Monday, November 2, 2009

Making Bread

My friend Sarah W just introduced me to, an excellent resource. There, you can order a free copy of "Do Not Eat the Bread of Idleness." I've read the condensed version and learned a lot. It's a summary of the damage done by white flour. If Jesus is the Bread of Life, bread should be healthy, right? For so many years, I avoided purchasing bread from the store because it just didn't seem healthy to me, but I didn't know what to do about it!

Bread is one of the most difficult changes about a whole foods diet but it will seem normal someday! When your husband comes home to the smell of fresh-baked bread, he may not think this diet is to bad after all. :)

Step One
Purchase wheat berries from Azure Standard or Bread Beckers.

Purchase a grain mill from Urban Homemaker or Bread Beckers. I know it's pricey to get started but I calculated that it more than pays for itself. I had a Kitchen Aid mixer already, so I paid about $100 for a grain mill attachment.

Step Two
Rearrange your kitchen so that the grain mill and wheat are easy to access. (I put my wheat berries in a large bin with a scoop in it that takes up an entire cabinet.)

Step Three
Pour wheat berries into grain mill. Voila! Out comes freshly-milled flour! It couldn't be any easier!

Step Four
Put ingredients into bread machine (instructions to come) or make bread by hand.

Our Current Bread Recipe (adapted from Bread Beckers)
1 1/2 cups very hot water
1 cup cold almond milk (can use organic whole cow's milk)
3 eggs (optional)
1/3 cup olive oil
1/3 cup honey
1 T sea salt
6 - 7 1/4 cups freshly-milled flour
4 1/2 tsp. instant yeast

Combine water, milk, eggs, oil, honey, and salt. (Temperature should be just right for yeast.) Mix in yeast. Add flour to make a soft dough. Knead by hand or with mixer's dough hook until smooth and elastic (about 10 minutes). Shape into loaves and let rise until double. Bake at 350 degrees for 25 - 30 minutes. Makes 2 - 3 loaves.

If you want thin, sandwich slices that most resemble store-bought bread, I would recommend an electric knife (about $10 at Target) or wait until cool to slice with serrated knife.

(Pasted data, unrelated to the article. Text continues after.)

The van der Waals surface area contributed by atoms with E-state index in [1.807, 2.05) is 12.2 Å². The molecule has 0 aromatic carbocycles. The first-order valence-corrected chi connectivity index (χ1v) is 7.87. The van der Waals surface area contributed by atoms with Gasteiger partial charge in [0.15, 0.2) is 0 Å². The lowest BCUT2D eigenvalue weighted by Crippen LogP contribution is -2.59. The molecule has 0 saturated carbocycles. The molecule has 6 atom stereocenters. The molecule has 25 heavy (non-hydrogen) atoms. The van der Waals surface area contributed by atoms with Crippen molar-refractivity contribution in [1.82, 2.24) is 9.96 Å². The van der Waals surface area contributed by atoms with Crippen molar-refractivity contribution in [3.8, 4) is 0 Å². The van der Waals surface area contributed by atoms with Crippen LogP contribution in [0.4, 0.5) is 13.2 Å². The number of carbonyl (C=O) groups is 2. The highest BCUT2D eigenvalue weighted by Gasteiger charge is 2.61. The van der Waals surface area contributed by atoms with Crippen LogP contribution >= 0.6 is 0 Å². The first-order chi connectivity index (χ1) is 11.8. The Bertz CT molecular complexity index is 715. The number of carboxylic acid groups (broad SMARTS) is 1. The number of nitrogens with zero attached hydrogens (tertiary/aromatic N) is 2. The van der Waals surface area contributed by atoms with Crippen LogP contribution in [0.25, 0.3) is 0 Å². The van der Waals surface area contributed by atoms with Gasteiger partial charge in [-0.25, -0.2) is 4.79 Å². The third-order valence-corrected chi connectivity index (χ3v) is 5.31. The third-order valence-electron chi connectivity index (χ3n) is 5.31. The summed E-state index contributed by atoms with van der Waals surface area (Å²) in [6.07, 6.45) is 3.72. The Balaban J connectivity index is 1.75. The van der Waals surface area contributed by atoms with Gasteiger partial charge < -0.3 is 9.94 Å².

1. This is great! It looks WAY easier than the one I was looking at in Nourishing Traditions. I'm going to have to get a Kitchen-Aid mixer, because kneading dough fires up my dystonia. And the grain mill sounds like a worthy investment, too! Thanks for taking the time to share your knowledge!

  2. If I hadn't already had a Kitchen-Aid, I would have considered some of the other options such as a Bosch since it can make like 5 - 6 loaves at once! It's very pricey though. You can comparison shop on the links I posted.

  3. Okay, so do you think a hand mixer with just the standard beaters would work to knead the dough?

  4. Good question, Angela. I'm not sure. ?? It's worth a try!

  5. I didn't realize how many different KithenAid mixers there are! Which one do you have? What do you think of the grain mill attachment?

  6. Mine is from our wedding, so it's over 8 years old. I don't see it on their website anymore, but I think it's most similar to the Classic Series, which is the cheapest one ($239 on the Kitchen Aid website - might be cheaper elsewhere). I remember that's about how much it was when I got it. I'm totally happy with it!

    I guess it could be the Ultra-Power one, but it doesn't say anything like that on the mixer.

  7. This is a delicious recipe! I'm so glad I tried it! Since I don't have a mixer yet, Abel did the kneading for me; and I'm hoping to enlist his help to make a loaf again today!